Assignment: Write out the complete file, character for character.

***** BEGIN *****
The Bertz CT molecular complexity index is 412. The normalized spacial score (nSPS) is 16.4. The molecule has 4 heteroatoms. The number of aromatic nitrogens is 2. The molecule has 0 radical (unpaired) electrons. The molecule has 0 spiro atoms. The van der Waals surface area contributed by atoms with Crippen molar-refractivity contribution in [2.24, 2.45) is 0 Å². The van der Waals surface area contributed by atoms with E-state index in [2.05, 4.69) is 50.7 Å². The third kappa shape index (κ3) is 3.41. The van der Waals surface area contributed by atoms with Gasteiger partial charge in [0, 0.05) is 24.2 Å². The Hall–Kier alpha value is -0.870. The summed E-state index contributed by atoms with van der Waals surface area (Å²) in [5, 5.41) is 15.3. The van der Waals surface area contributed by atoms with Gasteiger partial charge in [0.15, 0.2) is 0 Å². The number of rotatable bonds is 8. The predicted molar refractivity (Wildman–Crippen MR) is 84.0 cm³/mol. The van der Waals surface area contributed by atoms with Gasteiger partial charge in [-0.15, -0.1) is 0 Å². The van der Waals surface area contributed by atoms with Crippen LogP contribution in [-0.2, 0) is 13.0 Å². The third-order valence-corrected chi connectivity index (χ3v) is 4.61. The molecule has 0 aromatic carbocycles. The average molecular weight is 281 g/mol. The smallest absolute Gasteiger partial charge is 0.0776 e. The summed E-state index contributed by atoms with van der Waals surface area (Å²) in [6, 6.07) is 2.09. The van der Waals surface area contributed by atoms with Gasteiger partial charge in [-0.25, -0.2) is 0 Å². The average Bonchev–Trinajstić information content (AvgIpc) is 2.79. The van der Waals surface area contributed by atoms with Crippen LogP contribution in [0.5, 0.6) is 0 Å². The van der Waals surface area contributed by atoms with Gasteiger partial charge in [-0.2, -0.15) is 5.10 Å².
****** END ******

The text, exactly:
The Bertz CT molecular complexity index is 412. The normalized spacial score (nSPS) is 16.4. The molecule has 4 heteroatoms. The number of aromatic nitrogens is 2. The molecule has 0 radical (unpaired) electrons. The molecule has 0 spiro atoms. The van der Waals surface area contributed by atoms with Crippen molar-refractivity contribution in [2.24, 2.45) is 0 Å². The van der Waals surface area contributed by atoms with E-state index in [2.05, 4.69) is 50.7 Å². The third kappa shape index (κ3) is 3.41. The van der Waals surface area contributed by atoms with Gasteiger partial charge in [0, 0.05) is 24.2 Å². The Hall–Kier alpha value is -0.870. The summed E-state index contributed by atoms with van der Waals surface area (Å²) in [5, 5.41) is 15.3. The van der Waals surface area contributed by atoms with Gasteiger partial charge in [0.15, 0.2) is 0 Å². The number of rotatable bonds is 8. The predicted molar refractivity (Wildman–Crippen MR) is 84.0 cm³/mol. The van der Waals surface area contributed by atoms with Gasteiger partial charge in [-0.15, -0.1) is 0 Å². The van der Waals surface area contributed by atoms with Crippen LogP contribution in [-0.2, 0) is 13.0 Å². The third-order valence-corrected chi connectivity index (χ3v) is 4.61. The molecule has 0 aromatic carbocycles. The average molecular weight is 281 g/mol. The smallest absolute Gasteiger partial charge is 0.0776 e. The summed E-state index contributed by atoms with van der Waals surface area (Å²) in [6, 6.07) is 2.09. The van der Waals surface area contributed by atoms with Gasteiger partial charge in [-0.25, -0.2) is 0 Å². The average Bonchev–Trinajstić information content (AvgIpc) is 2.79. The van der Waals surface area contributed by atoms with Crippen LogP contribution in [0.5, 0.6) is 0 Å². The van der Waals surface area contributed by atoms with Gasteiger partial charge in [-0.2, -0.15) is 5.10 Å².